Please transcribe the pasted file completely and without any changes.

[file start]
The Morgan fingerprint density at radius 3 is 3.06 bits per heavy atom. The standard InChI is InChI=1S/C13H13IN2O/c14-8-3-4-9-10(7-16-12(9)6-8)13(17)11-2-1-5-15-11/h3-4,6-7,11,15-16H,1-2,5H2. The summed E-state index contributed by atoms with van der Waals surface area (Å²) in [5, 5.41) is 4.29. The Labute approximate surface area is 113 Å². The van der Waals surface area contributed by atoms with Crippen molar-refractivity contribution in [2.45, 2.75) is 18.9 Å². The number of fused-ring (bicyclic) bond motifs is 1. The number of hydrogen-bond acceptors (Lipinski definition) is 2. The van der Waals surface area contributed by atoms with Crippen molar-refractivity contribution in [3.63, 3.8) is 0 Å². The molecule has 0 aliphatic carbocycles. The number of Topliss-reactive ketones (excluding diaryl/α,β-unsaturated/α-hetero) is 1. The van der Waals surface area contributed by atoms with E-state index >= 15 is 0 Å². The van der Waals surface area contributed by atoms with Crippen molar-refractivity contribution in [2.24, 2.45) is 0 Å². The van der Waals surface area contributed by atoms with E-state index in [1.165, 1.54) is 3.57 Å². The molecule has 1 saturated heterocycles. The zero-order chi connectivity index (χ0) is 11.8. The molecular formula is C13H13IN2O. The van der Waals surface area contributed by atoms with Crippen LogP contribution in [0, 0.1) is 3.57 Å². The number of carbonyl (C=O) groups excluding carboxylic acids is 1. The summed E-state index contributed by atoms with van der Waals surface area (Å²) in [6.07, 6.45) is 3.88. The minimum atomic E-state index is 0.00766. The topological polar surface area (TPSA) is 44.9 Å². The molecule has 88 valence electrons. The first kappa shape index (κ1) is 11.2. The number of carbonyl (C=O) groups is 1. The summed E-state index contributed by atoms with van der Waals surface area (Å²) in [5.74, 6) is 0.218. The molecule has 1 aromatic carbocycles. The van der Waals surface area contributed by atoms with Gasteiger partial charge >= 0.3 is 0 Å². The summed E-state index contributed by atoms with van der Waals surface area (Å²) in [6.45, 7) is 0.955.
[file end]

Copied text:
The Morgan fingerprint density at radius 3 is 3.06 bits per heavy atom. The standard InChI is InChI=1S/C13H13IN2O/c14-8-3-4-9-10(7-16-12(9)6-8)13(17)11-2-1-5-15-11/h3-4,6-7,11,15-16H,1-2,5H2. The summed E-state index contributed by atoms with van der Waals surface area (Å²) in [5, 5.41) is 4.29. The Labute approximate surface area is 113 Å². The van der Waals surface area contributed by atoms with Crippen molar-refractivity contribution in [2.45, 2.75) is 18.9 Å². The number of fused-ring (bicyclic) bond motifs is 1. The number of hydrogen-bond acceptors (Lipinski definition) is 2. The van der Waals surface area contributed by atoms with Crippen molar-refractivity contribution in [3.63, 3.8) is 0 Å². The molecule has 0 aliphatic carbocycles. The number of Topliss-reactive ketones (excluding diaryl/α,β-unsaturated/α-hetero) is 1. The van der Waals surface area contributed by atoms with E-state index >= 15 is 0 Å². The van der Waals surface area contributed by atoms with Crippen molar-refractivity contribution in [2.24, 2.45) is 0 Å². The van der Waals surface area contributed by atoms with E-state index in [1.165, 1.54) is 3.57 Å². The molecule has 1 saturated heterocycles. The zero-order chi connectivity index (χ0) is 11.8. The molecular formula is C13H13IN2O. The van der Waals surface area contributed by atoms with Crippen LogP contribution in [0, 0.1) is 3.57 Å². The number of carbonyl (C=O) groups excluding carboxylic acids is 1. The summed E-state index contributed by atoms with van der Waals surface area (Å²) in [6.07, 6.45) is 3.88. The minimum atomic E-state index is 0.00766. The topological polar surface area (TPSA) is 44.9 Å². The molecule has 88 valence electrons. The first kappa shape index (κ1) is 11.2. The number of carbonyl (C=O) groups is 1. The summed E-state index contributed by atoms with van der Waals surface area (Å²) in [5.74, 6) is 0.218. The molecule has 1 aromatic carbocycles. The van der Waals surface area contributed by atoms with Gasteiger partial charge >= 0.3 is 0 Å². The summed E-state index contributed by atoms with van der Waals surface area (Å²) in [6.45, 7) is 0.955.